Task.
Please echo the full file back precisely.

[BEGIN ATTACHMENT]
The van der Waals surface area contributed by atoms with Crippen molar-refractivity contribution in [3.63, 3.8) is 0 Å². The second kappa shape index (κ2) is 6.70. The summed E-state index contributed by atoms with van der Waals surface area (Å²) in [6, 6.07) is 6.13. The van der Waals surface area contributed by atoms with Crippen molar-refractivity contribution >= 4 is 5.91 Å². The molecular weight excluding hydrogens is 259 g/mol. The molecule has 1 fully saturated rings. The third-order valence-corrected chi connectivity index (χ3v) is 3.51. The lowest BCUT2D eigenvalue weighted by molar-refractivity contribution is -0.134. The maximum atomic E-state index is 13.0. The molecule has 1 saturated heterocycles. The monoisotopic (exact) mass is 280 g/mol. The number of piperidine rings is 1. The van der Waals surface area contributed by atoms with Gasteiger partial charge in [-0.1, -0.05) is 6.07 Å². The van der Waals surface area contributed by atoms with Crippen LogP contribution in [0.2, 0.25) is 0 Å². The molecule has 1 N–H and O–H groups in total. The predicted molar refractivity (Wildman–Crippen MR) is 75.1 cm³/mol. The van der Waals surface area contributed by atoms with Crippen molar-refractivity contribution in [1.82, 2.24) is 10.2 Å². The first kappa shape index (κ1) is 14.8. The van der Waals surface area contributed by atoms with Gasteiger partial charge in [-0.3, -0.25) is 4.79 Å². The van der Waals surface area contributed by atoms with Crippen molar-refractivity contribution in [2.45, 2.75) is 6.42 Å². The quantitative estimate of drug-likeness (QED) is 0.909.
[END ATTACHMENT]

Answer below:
The van der Waals surface area contributed by atoms with Crippen molar-refractivity contribution in [3.63, 3.8) is 0 Å². The second kappa shape index (κ2) is 6.70. The summed E-state index contributed by atoms with van der Waals surface area (Å²) in [6, 6.07) is 6.13. The van der Waals surface area contributed by atoms with Crippen molar-refractivity contribution >= 4 is 5.91 Å². The molecular weight excluding hydrogens is 259 g/mol. The molecule has 1 fully saturated rings. The third-order valence-corrected chi connectivity index (χ3v) is 3.51. The lowest BCUT2D eigenvalue weighted by molar-refractivity contribution is -0.134. The maximum atomic E-state index is 13.0. The molecule has 1 saturated heterocycles. The monoisotopic (exact) mass is 280 g/mol. The number of piperidine rings is 1. The van der Waals surface area contributed by atoms with Gasteiger partial charge in [-0.1, -0.05) is 6.07 Å². The van der Waals surface area contributed by atoms with Crippen LogP contribution in [0.2, 0.25) is 0 Å². The molecule has 1 N–H and O–H groups in total. The predicted molar refractivity (Wildman–Crippen MR) is 75.1 cm³/mol. The van der Waals surface area contributed by atoms with Crippen molar-refractivity contribution in [1.82, 2.24) is 10.2 Å². The first kappa shape index (κ1) is 14.8. The van der Waals surface area contributed by atoms with Gasteiger partial charge in [-0.3, -0.25) is 4.79 Å². The van der Waals surface area contributed by atoms with Crippen molar-refractivity contribution in [2.45, 2.75) is 6.42 Å². The quantitative estimate of drug-likeness (QED) is 0.909.